S&P 500 Extends its Tumble, EURUSD Hits 16-Month Low, Oil Dives an 11th Day
- A 2 percent S&P 500 tumble Monday extended last week's retreat, clearing the index's 200-DMA and the midpoint of its 2018 range
- Trade wars, Brexit and Euro-area stability were all popular topics but the charge was more word-of-mouth than new risk
- Both gold and oil would retreat Monday, but the moves were very different in terms of intensity and intent
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Risk Aversion Picked Up the New Week Where It Left Off the Last One
The weekend offered a break from the momentum in a more 'risk aversion' oriented shift in the financial system over the final two trading days of this past week. However, that rest seemed to do little to curb the most recent bout of fear. Now flipping its role of leading risk assets by dragging the rest of the financial system down, the US indices suffered another painful loss to start the week. The region's shares were drenched in red with a significant increase in pressure through the second half of the New York trading session. Ultimately, the S&P 500 gave the best technical impression for the group with slide that would surpass the midpoint of October's massive range and fall back below the 200-day moving average. There is still considerable buffer room in the past weeks' rebound before we see panic set back in for the toppling of the US stock market as a leader, but it is best not to rest our sense of caution - and speculative opportunity - on the backs of this specific asset class that managed to delay is convergence with the rest of the financial system for so many months. The rise in correlation across risk assets is far more relevant, making the proximity of multi-year lows for the likes of the VEU (global equities excluding the US) and EEM (emerging markets) more important for assessing the course of the wider market. Important moving forward is the fundamental motivation the market choses to fix on.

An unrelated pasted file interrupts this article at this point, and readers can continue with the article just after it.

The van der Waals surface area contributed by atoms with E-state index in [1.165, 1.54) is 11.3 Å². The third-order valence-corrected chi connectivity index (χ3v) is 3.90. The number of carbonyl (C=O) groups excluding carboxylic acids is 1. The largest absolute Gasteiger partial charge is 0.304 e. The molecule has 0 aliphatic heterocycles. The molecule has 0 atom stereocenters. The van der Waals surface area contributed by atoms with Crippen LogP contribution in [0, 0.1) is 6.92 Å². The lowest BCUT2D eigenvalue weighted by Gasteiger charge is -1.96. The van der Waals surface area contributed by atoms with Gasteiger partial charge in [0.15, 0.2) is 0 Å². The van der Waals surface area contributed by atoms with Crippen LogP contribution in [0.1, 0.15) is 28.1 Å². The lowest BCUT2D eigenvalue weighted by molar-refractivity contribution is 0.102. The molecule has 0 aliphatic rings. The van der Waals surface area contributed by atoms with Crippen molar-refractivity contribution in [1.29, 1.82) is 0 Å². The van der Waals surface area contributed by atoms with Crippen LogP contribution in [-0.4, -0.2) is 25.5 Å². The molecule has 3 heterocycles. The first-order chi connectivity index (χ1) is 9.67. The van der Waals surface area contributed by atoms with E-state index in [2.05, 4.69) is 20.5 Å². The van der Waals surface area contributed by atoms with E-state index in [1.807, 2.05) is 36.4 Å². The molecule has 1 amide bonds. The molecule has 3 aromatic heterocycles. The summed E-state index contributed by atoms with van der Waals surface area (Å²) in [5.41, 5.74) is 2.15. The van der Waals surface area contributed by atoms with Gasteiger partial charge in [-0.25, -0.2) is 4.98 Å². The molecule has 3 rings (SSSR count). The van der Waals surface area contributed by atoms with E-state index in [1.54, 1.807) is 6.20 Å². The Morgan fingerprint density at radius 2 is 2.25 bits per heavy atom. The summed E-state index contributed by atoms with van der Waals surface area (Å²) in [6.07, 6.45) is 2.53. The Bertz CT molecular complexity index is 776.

Chart of S&P 500 and 1-Day Rate of Change (Daily)
The Threat of the Trade War Spreading to the World's Largest Developed Economies